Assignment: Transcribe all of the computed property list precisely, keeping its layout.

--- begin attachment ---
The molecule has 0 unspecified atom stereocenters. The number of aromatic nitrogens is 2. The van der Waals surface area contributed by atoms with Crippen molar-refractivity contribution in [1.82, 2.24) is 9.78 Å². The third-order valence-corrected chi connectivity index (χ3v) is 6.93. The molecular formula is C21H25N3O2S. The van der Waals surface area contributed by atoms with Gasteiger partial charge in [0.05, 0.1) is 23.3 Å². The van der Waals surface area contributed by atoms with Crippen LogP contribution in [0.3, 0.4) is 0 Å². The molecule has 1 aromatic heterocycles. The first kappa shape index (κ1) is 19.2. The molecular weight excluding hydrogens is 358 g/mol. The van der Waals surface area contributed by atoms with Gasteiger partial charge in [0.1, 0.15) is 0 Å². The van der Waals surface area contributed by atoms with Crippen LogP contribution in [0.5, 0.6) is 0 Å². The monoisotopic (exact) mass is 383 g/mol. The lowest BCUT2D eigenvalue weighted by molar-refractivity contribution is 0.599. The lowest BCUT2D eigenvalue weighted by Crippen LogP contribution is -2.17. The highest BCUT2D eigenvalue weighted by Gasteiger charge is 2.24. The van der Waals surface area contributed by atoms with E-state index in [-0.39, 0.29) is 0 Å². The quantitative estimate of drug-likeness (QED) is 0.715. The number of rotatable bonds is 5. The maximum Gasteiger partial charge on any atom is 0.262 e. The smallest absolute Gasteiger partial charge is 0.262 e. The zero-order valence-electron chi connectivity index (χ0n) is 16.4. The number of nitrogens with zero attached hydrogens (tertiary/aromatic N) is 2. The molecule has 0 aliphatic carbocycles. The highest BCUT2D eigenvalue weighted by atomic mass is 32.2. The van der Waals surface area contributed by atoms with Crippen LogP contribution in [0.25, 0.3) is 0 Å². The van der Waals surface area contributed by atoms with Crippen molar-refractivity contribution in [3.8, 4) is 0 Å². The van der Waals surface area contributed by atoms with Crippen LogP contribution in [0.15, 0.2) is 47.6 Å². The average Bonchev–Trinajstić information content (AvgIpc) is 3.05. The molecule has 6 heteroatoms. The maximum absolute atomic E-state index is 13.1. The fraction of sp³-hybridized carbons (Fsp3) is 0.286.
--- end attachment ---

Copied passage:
The molecule has 0 unspecified atom stereocenters. The number of aromatic nitrogens is 2. The van der Waals surface area contributed by atoms with Crippen molar-refractivity contribution in [1.82, 2.24) is 9.78 Å². The third-order valence-corrected chi connectivity index (χ3v) is 6.93. The molecular formula is C21H25N3O2S. The van der Waals surface area contributed by atoms with Gasteiger partial charge in [0.05, 0.1) is 23.3 Å². The van der Waals surface area contributed by atoms with Crippen LogP contribution in [0.3, 0.4) is 0 Å². The molecule has 1 aromatic heterocycles. The first kappa shape index (κ1) is 19.2. The molecular weight excluding hydrogens is 358 g/mol. The van der Waals surface area contributed by atoms with Gasteiger partial charge in [0.1, 0.15) is 0 Å². The van der Waals surface area contributed by atoms with Crippen LogP contribution in [0.5, 0.6) is 0 Å². The monoisotopic (exact) mass is 383 g/mol. The lowest BCUT2D eigenvalue weighted by molar-refractivity contribution is 0.599. The lowest BCUT2D eigenvalue weighted by Crippen LogP contribution is -2.17. The highest BCUT2D eigenvalue weighted by Gasteiger charge is 2.24. The van der Waals surface area contributed by atoms with E-state index in [-0.39, 0.29) is 0 Å². The quantitative estimate of drug-likeness (QED) is 0.715. The number of rotatable bonds is 5. The maximum Gasteiger partial charge on any atom is 0.262 e. The smallest absolute Gasteiger partial charge is 0.262 e. The zero-order valence-electron chi connectivity index (χ0n) is 16.4. The number of nitrogens with zero attached hydrogens (tertiary/aromatic N) is 2. The molecule has 0 aliphatic carbocycles. The highest BCUT2D eigenvalue weighted by atomic mass is 32.2. The van der Waals surface area contributed by atoms with Crippen LogP contribution in [0.25, 0.3) is 0 Å². The van der Waals surface area contributed by atoms with Crippen molar-refractivity contribution in [3.8, 4) is 0 Å². The van der Waals surface area contributed by atoms with Crippen LogP contribution in [0.15, 0.2) is 47.6 Å². The average Bonchev–Trinajstić information content (AvgIpc) is 3.05. The molecule has 6 heteroatoms. The maximum absolute atomic E-state index is 13.1. The fraction of sp³-hybridized carbons (Fsp3) is 0.286.